Claim form - Service - Service out of the jurisdiction
Bitumex (HK) Company Ltd v IRPC Public Company Ltd: Queen's Bench Division, Commercial Court (Judge Mackie QC): 2 May 2012
The parties entered into contracts containing London arbitration clauses. A dispute arose and the claimant gave notice of arbitration. The defendant declined to agree to the appointment of an arbitrator. The claimant issued the arbitration claim form with the court’s permission. A complete copy of the arbitration claim and all other documents were sent by registered mail to the defendant’s registered office in Thailand. An employee of the defendant acknowledged receipt of the documents on behalf of the defendant’s managing director. The receipt of the documents was confirmed by the defendant’s lawyer.
The documents were also hand delivered to the registered office. They were received by the defendant’s senior executive vice-president and its legal department. The claimant sought the appointment of an arbitrator by the court. The defendant challenged the court’s jurisdiction on the ground that the arbitration claim form was not served on it in Thailand by a method permitted by the laws of Thailand under Civil Procedure Rule (CPR) 6.40(3)(c). The claimant sought a retrospective order under CPR 6.15 permitting service by the means that had been employed. The defendant submitted that the arbitration context did not make the case exceptional and did not take it outside the normal course.
It fell to be determined whether the court should make a retrospective order for alternative service. The court considered Cecil v Bayat  All ER (D) 213 (Feb) (Bayat) and Abela v Baadarani  All ER (D) 171 (Dec) (Abela) and the Arbitration Act 1996 (the 1996 act). The application would be granted.
Bayat established that, as service out of the jurisdiction without the consent of the state in which service was to be effected was an interference with the sovereignty of that state, service by an alternative method under CPR 6.15 should be regarded as exceptional, to be permitted in special circumstances only. While the fact that proceedings served by an alternative method would come to the attention of a defendant more speedily was a relevant consideration when deciding whether to make an order under CPR 6.15, it was in general not a sufficient reason for an order for service by an alternative method.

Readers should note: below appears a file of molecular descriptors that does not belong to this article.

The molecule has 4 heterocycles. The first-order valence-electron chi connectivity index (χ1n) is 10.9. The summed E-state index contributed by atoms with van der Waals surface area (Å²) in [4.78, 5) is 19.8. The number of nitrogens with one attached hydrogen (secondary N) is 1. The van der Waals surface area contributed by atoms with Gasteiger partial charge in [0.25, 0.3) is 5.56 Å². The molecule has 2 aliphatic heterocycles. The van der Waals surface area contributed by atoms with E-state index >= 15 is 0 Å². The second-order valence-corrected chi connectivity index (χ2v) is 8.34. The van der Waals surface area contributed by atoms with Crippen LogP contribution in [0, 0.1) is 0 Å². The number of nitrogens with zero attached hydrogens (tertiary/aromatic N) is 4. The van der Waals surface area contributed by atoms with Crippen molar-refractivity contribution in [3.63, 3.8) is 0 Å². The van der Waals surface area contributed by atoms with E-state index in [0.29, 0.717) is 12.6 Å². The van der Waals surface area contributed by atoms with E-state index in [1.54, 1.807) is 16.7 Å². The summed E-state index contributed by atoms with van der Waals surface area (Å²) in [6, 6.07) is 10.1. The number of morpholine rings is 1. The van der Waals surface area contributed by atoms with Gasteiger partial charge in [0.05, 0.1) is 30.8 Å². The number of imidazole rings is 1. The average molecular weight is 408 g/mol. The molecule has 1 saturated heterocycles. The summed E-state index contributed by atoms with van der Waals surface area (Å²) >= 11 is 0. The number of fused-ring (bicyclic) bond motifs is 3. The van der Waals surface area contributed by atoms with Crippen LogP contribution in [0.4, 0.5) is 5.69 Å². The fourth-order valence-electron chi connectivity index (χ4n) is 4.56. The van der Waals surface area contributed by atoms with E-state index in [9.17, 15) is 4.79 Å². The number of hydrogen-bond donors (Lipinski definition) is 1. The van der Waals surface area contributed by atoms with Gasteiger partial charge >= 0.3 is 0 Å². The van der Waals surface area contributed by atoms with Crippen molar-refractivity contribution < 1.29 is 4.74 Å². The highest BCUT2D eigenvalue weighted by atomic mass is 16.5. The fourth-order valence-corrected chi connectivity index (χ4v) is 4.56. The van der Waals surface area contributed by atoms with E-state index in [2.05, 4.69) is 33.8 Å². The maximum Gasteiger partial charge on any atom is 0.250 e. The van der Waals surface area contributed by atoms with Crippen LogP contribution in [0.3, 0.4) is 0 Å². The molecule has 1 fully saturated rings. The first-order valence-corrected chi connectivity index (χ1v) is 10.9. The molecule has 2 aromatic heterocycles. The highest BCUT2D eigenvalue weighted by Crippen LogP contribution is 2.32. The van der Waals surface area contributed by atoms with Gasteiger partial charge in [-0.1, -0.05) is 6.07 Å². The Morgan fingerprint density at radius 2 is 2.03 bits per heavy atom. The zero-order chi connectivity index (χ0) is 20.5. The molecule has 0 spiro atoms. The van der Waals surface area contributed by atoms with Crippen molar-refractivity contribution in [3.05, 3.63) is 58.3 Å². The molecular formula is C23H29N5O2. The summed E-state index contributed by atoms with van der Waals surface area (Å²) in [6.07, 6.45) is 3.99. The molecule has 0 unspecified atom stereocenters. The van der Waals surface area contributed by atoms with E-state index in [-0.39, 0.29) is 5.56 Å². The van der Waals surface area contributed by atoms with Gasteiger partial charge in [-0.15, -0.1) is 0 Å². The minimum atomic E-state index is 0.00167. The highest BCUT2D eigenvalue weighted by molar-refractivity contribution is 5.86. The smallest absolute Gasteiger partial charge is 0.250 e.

Abela further provided that it would usually be inappropriate to validate retrospectively a form of service which was not authorised by an order of an English judge when it was effected and was not good service by local law. It followed that a claimant who wished retrospective validation of a method of service in a foreign country should (save perhaps where there were adequate safeguards) show that the method of service which was to be retrospectively validated was good service by the local law (see ,  of the judgment).
The instant was not a case where the English court was presuming to try a dispute itself, which, on the defendant’s case, had not been served to the standards required by local law for a trial in Thailand. The court was not being asked to try a dispute at all. It was being asked to assist the progress of an international arbitration in London, the method chosen by the parties for resolving their contractual disputes. Under section 1(a) of the 1996 act the parties were committed to fair resolution of disputes by an impartial tribunal without unnecessary delay or expense.
The defendant had, in breach of section 16 of the 1996 act, failed to join in the appointment of an arbitrator and the court was asked to appoint one so that the arbitration might proceed. The defendant was fully aware of the existence of the arbitration and the specific service steps had been taken to reinforce the information already in its possession. The defendant was relying on formalities relating to the appointment of an arbitrator by the court which did not apply to the initiation of the arbitration process itself. The defendant was knowingly causing unnecessary delay and expense in the arbitration process. The defendant’s submissions that the fact that the instant case was an arbitration case did not take it out of the norm would be rejected.
The considerations seemed to be facts relating to the proceedings which were crucial. They were facts which made the case exceptional in the sense explained in Bayat. They were considerations beyond the mere advantage of obtaining a speedier process than compliance with the local process would produce (see ,  of the judgment). Retrospective service as permitted by CPR 6.15 but subject to conditions would be ordered. Cecil v Bayat  All ER (D) 213 (Feb) applied; Abela v Baadarani  All ER (D) 171 (Dec) applied.
Timothy Wormington (instructed by Nick Howe Solicitor) for the claimant; James Hatt (instructed by Watson Farley & Williams LLP) for the defendant.